Monday, 26 April 2010


La Perla
28 Maiden Lane

My FIRST EVER TASTE of mezcal. Okay, so maybe the event doesn't warrant block caps, but having been a firm fan of distilled agave plants in their tequila form for several years it strikes me as odd that I'd managed to avoid this one for so long. I ordered a glass on a return trip to La Perla, Covent Garden, whose drinks list I previously gave a proverbial pat on the back, if not a high five. The mezcal impulse was triggered by my drinking companion asking about the infamous "worm in the tequila bottle". It doesn't exist, I said, at least not in any tequila bottle you'd be happy to get your lips around. But they are dropped in bottles of mezcal, I added, don't ask me why. That's when the idea hit me. "Barman?!" There were two available and I went for the cheaper one - £3.50 a pour, and out came a bottle of Lajita. Check out the worm (below right).

Mezcal can be made from any of a range of plants from the agave family, and on the evidence of this particular dram, it's very much a poorer, rougher relation to tequila, its blue agave-based cousin. On the nose it was rough, and shockingly smoky. I don't mean peaty in a Scotch whisky way - I mean burnt. This, I later learned, is down to the production process, which involves cooking the hearts of the plants for three days in pit ovens fired with wood charcoal before turning them into a mash for fermentation. On sipping, the taste was equally unrefined, with strong smoke followed by a petrol-flavoured finish and a hint of soap. Reader, I couldn't finish my glass.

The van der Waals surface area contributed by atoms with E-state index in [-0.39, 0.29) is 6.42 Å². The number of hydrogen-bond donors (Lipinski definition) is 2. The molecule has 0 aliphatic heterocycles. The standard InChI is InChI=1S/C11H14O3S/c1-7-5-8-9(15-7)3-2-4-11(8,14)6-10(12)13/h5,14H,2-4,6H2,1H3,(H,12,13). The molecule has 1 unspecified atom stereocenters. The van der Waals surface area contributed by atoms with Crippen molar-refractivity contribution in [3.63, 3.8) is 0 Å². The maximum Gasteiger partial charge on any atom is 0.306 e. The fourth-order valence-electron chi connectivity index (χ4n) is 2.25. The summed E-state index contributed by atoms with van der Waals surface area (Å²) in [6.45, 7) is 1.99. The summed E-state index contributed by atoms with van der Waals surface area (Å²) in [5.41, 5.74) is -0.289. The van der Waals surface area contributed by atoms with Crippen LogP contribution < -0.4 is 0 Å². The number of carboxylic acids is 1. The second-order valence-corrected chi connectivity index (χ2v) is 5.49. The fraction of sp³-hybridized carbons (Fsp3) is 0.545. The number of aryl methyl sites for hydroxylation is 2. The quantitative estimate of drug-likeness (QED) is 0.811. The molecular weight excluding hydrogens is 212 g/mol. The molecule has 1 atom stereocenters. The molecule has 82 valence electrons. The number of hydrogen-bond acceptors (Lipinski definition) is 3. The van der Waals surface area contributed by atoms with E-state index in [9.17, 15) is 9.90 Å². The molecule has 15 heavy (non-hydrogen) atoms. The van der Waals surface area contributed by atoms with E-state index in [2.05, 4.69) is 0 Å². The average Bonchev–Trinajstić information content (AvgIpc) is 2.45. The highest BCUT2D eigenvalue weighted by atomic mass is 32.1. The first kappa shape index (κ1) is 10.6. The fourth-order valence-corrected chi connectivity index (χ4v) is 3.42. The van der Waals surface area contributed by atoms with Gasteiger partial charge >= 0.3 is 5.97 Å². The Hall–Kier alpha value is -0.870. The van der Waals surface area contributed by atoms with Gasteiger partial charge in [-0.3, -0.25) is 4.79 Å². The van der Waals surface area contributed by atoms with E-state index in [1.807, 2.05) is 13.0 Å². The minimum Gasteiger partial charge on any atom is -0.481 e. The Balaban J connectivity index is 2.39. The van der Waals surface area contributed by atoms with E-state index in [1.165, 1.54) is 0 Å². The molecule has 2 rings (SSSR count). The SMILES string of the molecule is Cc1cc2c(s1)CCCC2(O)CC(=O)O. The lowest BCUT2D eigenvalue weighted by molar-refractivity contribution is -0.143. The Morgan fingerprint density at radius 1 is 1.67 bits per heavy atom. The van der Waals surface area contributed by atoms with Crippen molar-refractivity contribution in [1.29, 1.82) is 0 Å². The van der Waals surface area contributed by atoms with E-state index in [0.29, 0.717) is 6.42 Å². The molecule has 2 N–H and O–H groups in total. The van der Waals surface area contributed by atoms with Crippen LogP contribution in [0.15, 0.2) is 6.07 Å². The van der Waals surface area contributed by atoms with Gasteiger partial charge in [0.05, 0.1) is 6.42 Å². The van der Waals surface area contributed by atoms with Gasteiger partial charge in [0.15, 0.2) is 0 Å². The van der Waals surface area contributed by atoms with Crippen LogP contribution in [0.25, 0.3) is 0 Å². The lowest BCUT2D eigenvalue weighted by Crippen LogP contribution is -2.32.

And what about the dead worm that Lajita saw fit to throw into the bottle? Technically, it's not a worm, but a larval form of moth - a caterpillar - that lives on the agave plant. It's also nothing more than a marketing gimmick, as our barman was gracious enough to confirm. Despite it all, I'll probably give mezcal another go - not Lajita, mind, but maybe the slightly dearer one (Mezcal La Penca, at £4.95 a pour), should I ever find myself in La Perla again with a sense of recklessness about me.

UPDATE: Thanks to Frederic (see comments below) for highlighting my category error. It would seem tequila is itself a form of mezcal. Which means I have already drunk the stuff on many, many occasions (looks like the block caps were definitely an over-reaction). That said, this remains the first time I've tasted non-tequila mezcal. And my verdict stands.


  1. Tequila isn't a cousin of Mezcal for it is Mezcal. Just not all Mezcals are Tequila.

    And the only rationale I've heard for the worm was that it was a form of proof -- like the spirit was strong enough to prevent the worm from rotting. Although that would happen at a much lower ABV, unlike the naval gunpowder in rum to gauge proof.

  2. Cheers for that, Frederic, I've added an update. I have to ask - do you actually like this stuff? If so, can you recommend any brands?

  3. Anonymous08 May, 2010

    If you can get your hands on some Ilegal Mezcal you can see what artisinal and great mezcal truly tastes like. It is comparable to a fine whisky, cognac or rum.